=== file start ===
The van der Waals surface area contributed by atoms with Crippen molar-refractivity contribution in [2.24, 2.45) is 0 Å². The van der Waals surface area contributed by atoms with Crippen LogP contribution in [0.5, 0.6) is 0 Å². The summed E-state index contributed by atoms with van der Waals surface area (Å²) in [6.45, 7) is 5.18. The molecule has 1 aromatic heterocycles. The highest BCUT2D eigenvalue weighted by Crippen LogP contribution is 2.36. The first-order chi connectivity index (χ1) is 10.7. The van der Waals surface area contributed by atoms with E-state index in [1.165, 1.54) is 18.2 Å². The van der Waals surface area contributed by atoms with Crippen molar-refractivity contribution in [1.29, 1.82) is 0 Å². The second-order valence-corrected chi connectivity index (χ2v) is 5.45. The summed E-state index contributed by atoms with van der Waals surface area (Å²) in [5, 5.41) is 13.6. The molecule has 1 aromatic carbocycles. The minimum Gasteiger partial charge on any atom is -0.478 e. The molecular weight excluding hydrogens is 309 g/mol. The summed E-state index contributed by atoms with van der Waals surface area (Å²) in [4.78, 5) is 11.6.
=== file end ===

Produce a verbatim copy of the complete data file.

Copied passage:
The van der Waals surface area contributed by atoms with Crippen molar-refractivity contribution in [2.24, 2.45) is 0 Å². The van der Waals surface area contributed by atoms with Crippen LogP contribution in [0.5, 0.6) is 0 Å². The summed E-state index contributed by atoms with van der Waals surface area (Å²) in [6.45, 7) is 5.18. The molecule has 1 aromatic heterocycles. The highest BCUT2D eigenvalue weighted by Crippen LogP contribution is 2.36. The first-order chi connectivity index (χ1) is 10.7. The van der Waals surface area contributed by atoms with E-state index in [1.165, 1.54) is 18.2 Å². The van der Waals surface area contributed by atoms with Crippen molar-refractivity contribution in [1.29, 1.82) is 0 Å². The second-order valence-corrected chi connectivity index (χ2v) is 5.45. The summed E-state index contributed by atoms with van der Waals surface area (Å²) in [5, 5.41) is 13.6. The molecule has 1 aromatic carbocycles. The minimum Gasteiger partial charge on any atom is -0.478 e. The molecular weight excluding hydrogens is 309 g/mol. The summed E-state index contributed by atoms with van der Waals surface area (Å²) in [4.78, 5) is 11.6.